An apple a day may keep the fat pants away. This portable fruit is the perfect snack, with high water content and both kinds of weight-busting fibre: soluble, which helps prevent blood sugar spikes that lead to cravings, and insoluble, which helps fill you up.

A medium apple is about 85 percent water with 5 grams of soluble fibre, making it a snacking powerhouse. To sweeten the pot, apples also contain quercetin, a flavonoid known to help fight certain cancers, reduce cholesterol damage and promote healthy lungs.

Tips: Whenever you feel hungry other than regular mealtimes, instead of going for a sandwich and a cola from a fast food shop or deciding to starve and get acidity, munch on an apple.

They're a great source of protein, which may be key to keeping you full. Also, those who are on a diet and want to lose weight with diet food and exercise, it is important to have at least one egg thrice a week. It doesn't only keep you full but also provides the energy necessary to keep you going. Those who have cholesterol problems can just have the egg white.

Tips: Start the day with an egg in your breakfast, you will not feel physically hungry for a long time but if you get mentally hungry by looking at a desert or a brownie, you are on your own!

When you are trying to lose weight, non-starchy vegetables such as cauliflowers are one of the few foods that can be eaten in unlimited quantities, which is good for you too. Cauliflower contains the cancer-fighting phytonutrient sulforaphane, as well as a good amount of folate and vitamin C, which may be helpful for weight loss. In fact, vitamin C plays a key factor in how much fat is burned during physical activity. All that and it's pretty tasty, too. If you're not a cauliflower fan, try spinach or broccoli.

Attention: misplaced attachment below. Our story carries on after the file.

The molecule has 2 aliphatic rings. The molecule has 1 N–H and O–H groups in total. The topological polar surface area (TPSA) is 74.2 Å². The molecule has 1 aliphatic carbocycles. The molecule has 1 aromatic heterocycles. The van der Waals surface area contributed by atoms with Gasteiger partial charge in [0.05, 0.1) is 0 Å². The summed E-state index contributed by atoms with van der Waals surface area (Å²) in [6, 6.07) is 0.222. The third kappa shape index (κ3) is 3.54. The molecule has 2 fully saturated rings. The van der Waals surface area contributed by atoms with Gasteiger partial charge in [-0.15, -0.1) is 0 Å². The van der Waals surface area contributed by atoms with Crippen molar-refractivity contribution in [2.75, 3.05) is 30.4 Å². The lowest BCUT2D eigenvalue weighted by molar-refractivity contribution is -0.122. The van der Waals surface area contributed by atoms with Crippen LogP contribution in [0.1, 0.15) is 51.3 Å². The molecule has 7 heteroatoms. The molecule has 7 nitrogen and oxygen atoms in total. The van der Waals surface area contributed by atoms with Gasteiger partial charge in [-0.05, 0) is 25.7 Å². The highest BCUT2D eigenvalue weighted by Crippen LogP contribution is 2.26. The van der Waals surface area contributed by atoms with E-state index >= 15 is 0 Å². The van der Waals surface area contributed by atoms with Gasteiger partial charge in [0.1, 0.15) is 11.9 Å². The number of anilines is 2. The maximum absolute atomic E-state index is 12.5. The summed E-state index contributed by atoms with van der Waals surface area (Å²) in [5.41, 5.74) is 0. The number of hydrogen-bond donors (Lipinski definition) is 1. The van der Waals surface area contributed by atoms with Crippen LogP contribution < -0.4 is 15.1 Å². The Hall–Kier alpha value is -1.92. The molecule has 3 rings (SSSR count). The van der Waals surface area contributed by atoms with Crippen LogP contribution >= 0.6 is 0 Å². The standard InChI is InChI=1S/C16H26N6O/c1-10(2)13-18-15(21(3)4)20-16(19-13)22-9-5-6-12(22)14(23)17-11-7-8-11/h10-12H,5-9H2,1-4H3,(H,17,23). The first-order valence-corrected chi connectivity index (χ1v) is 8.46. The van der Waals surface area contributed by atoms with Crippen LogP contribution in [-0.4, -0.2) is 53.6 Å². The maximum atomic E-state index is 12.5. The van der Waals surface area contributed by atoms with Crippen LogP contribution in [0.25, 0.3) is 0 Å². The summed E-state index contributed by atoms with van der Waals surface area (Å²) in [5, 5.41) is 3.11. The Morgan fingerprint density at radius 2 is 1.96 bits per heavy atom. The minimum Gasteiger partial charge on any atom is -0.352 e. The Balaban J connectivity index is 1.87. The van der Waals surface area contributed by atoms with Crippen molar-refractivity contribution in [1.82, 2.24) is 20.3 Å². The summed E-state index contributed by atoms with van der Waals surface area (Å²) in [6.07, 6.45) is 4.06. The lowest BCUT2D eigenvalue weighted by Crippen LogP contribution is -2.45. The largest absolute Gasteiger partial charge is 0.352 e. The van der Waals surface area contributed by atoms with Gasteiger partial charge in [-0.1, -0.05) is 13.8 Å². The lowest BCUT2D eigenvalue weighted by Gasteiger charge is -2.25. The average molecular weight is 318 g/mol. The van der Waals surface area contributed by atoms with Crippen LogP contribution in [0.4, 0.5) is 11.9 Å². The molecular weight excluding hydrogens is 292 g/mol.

Tips: Love the creamy consistency of mashed potatoes? Steam a head of cauliflower and mash it with garlic salt, a sprinkling of grated Parmesan cheese and a touch of butter. You will love it, enjoy without thinking of putting on weight.

Low fat yoghurt
While yoghurt and other dairy products are not weight-loss magic bullets, low fat can be a diet meal item. Dieters eating three servings of yoghurt daily lost twice as much weight as their nondairy eating counterparts on a 12-week weight-loss program. Why? Calcium combined with other bioactive compounds found in dairy products slows down the process of making fat and increases fat burning, especially around the belly.

Tips: Sneak more dairy into your diet by adding plain yoghurt to dips, sauces and salad dressings. You get the health benefits without the added sugar of flavoured yoghurts.

We all know soup is good food, but who knew it was slimming, too? Why? Adding water into a food makes it more filling than drinking water separately. The water in soup adds volume to a meal and helps you feel fuller, without extra calories. As a result, you take in fewer calories over the course of the day.

Tips: Add your own veggies or fibre-rich beans, chicken to your soup to keep you full longer. Soup is an item you can have through out the day, but it is best to have it as dinner with one or two slices of bread. Because dinner is the time when whatever you eat has low burning chances.

Include all these diet foods in your diet; don't expect to see any result if you are eating these and also having lots of carbs such as rice, potato, cola, etc. While maintaining these food habits, you can always have rich food once or twice a week, maybe during weekends. But to get fast results you need to continue this food habit 5/6 days a week. These diet meals not only help to reduce weight and be healthy but also bring positive changes in your skin, hair and not to mention your energy level.

Compiled by Tanziral Dilshad Ditan

For the love of food

Wabbit season

By Kaniska Chakraborty

I was on my way to Colombo. Always a happy occasion, only marred by the fact that I needed to spend about six hours in the evening in Chennai -- a city largely unknown to me and where I do not have any friends.